Jo’s Cervical Cancer Trust are running a campaign called #SmearForSmear which aims to draw attention to the importance of women 25 and over routinely booking and attending smears to prevent cervical cancer. According to the Office of National Statistics cervical cancer is the most common cancer for women aged 35. Research has shown that a smear test can prevent 75% of cervical cancer cases. But according to the BBC, two thirds of women are too embarrassed to go and have their smear test.
Perhaps there isn’t enough emphasis on education surrounding this hugely important health check when only one third of women turn up for their smear test. It certainly feels like the importance of this issue has got lost somewhere and that women may believe they’re unlikely to get cervical cancer and at such a young age. With that in mind, it’s understandable that women would just push it to the backs of their minds for a few years, maybe many years.
Talking from personal experience I want to stress how crucial it is that you book and turn up for your smear test. Yes, just the thought of it sends shivers down our spines and makes our faces heat up but lets be real here, a smear test takes 5 minutes and can save your life. Whilst it may seem embarrassing it will be far more embarrassing and upsetting to find you have cervical cancer and have to keep going back for more extensive tests and treatment.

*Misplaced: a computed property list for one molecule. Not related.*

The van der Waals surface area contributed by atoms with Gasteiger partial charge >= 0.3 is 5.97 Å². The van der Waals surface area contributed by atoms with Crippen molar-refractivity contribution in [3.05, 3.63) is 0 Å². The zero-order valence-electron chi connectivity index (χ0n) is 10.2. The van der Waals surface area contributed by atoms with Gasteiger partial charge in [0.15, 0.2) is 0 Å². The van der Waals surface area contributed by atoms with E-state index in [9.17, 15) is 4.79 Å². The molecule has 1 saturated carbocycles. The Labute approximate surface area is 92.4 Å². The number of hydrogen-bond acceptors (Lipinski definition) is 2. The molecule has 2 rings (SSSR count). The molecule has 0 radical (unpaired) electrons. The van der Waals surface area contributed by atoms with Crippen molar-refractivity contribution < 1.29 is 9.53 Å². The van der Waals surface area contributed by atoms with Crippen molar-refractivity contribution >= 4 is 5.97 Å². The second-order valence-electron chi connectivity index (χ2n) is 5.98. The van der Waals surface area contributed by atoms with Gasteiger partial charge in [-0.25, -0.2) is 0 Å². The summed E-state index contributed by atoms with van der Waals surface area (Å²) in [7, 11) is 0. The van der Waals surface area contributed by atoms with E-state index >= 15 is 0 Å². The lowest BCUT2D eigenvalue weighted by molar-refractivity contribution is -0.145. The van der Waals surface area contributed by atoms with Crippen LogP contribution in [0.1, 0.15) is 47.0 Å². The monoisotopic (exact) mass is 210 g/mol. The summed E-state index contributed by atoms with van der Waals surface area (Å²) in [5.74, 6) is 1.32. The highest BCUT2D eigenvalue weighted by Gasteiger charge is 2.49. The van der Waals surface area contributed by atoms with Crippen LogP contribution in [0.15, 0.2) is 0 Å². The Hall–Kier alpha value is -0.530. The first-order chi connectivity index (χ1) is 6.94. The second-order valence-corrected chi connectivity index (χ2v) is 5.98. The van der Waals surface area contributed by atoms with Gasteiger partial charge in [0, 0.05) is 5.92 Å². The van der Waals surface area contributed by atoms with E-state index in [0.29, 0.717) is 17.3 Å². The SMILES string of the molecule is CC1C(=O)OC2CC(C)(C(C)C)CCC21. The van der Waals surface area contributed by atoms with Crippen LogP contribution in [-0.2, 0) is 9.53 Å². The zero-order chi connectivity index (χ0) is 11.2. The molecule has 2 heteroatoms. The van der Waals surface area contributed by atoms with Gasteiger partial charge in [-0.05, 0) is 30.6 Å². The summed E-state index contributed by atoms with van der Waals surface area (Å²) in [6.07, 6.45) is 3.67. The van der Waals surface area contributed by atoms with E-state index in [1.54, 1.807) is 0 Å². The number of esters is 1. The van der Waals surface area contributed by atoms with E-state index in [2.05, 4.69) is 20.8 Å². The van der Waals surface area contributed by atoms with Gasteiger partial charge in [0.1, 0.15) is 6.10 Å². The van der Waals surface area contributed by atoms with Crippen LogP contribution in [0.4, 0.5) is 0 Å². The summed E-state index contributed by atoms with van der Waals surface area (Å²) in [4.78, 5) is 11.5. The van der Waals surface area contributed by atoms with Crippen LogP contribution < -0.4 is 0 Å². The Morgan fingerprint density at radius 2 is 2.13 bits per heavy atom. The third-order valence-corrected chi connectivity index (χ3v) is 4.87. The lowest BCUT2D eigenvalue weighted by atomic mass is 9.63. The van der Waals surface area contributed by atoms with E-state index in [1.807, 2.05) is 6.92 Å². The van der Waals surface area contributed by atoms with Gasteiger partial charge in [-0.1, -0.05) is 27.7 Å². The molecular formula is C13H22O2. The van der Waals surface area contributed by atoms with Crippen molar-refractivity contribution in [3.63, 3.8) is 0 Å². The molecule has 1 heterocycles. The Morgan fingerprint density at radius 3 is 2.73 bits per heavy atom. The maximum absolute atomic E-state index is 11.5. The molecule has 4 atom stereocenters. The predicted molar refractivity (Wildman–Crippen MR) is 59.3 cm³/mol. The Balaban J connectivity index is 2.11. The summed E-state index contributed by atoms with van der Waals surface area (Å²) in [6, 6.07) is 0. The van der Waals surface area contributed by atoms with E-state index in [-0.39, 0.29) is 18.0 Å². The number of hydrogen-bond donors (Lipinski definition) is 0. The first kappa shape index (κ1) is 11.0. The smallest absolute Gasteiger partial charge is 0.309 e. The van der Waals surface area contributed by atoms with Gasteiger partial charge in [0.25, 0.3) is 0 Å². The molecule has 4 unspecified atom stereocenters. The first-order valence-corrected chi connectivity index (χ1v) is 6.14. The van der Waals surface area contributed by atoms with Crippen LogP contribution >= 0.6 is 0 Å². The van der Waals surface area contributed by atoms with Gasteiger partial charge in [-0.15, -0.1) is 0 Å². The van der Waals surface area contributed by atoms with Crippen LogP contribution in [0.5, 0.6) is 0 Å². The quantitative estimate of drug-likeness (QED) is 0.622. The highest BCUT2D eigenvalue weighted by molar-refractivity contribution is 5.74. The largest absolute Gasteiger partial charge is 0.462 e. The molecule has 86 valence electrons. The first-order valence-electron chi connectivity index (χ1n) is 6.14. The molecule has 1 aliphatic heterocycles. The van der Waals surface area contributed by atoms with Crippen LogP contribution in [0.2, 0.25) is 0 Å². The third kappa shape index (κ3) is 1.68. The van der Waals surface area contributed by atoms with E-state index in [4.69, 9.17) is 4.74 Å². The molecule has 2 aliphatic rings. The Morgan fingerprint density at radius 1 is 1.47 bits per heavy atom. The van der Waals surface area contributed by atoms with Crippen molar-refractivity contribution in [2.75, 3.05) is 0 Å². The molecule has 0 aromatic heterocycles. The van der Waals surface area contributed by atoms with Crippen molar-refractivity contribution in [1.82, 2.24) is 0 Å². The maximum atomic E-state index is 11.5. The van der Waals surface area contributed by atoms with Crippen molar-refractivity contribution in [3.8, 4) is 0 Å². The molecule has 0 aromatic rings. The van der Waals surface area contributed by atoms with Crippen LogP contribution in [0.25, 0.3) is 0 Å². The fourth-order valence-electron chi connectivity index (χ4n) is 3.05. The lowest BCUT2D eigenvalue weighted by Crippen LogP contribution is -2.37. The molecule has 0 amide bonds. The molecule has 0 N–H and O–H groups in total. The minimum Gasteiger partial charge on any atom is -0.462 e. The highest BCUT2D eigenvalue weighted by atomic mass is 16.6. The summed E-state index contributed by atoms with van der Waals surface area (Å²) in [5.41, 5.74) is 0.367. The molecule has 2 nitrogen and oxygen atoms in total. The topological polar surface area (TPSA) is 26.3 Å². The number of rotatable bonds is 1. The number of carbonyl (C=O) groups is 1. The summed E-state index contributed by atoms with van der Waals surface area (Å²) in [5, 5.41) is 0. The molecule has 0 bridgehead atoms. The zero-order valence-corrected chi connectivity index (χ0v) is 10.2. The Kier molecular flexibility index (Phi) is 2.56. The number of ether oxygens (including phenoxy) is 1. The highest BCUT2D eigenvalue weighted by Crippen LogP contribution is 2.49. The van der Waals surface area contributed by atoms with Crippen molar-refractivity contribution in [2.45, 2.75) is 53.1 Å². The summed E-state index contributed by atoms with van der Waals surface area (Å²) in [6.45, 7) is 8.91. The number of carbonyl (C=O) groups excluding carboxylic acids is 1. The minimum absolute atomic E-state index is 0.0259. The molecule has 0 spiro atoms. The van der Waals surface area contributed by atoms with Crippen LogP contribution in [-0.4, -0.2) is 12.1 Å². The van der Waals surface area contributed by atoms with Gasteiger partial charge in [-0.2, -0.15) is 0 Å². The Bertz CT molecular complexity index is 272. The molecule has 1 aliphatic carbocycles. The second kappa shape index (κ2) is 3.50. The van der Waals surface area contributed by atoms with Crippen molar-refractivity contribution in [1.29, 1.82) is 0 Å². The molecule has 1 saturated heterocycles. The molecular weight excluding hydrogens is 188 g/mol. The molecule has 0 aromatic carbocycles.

I went for my first smear test in 2016 when I was 25. My GP, with clearly an excellent automated service, sent me a letter to invite me for a screening. I put it off for a few months because I work in East Berkshire and my GP is in South Oxfordshire, therefore finding the time was a little bit difficult – tut tut, excuses excuses. Alas, I went! My nurse was lovely and comforting and clearly understands the embarrassment of these screenings. She did it as fast as she could (whilst still be gentle!). The actual swab was done and over in less than 5 minutes – knickers back on, a promise that your results will appear in the post within six weeks and you’re out of there!
So about 4 weeks later I received my results. Unfortunately the screening had picked up abnormal cells. I was informed that as a matter of procedure I will need to go for a Colposcopy at the hospital. Whilst it may seem embarrassing to go to your initial appointment, going to a hospital and having 4 people (including 1 male) poking around AND a screen showing your insides was a little step up. But I have to say the staff were so so lovely and just talked to me about my tattoos and normal stuff throughout. I waited another 2 weeks for the results. The colposcopy showed that I had severely abnormal cells on the surface of my cervix (known as CIN 3). I didn’t know what this meant off the bat but the hospital had included a leaflet for me. I discovered that if left untreated, these abnormal cells may become cancer and spread to nearby normal tissue. I’ll admit that this was when I started to freak out a bit. However, I was informed there are several types of treatment for removing these cells including; cryotherapy, laser therapy, large loop excision of the transformation zone (LLETZ), loop electrosurgical procedure (LEEP), or cone biopsy. I was booked to have the lletz procedure in hospital under general anaesthetic in December 2016. By this point I wasn’t at all embarrassed because I had accepted what was going on and I knew that I would be asleep for the procedure anyway.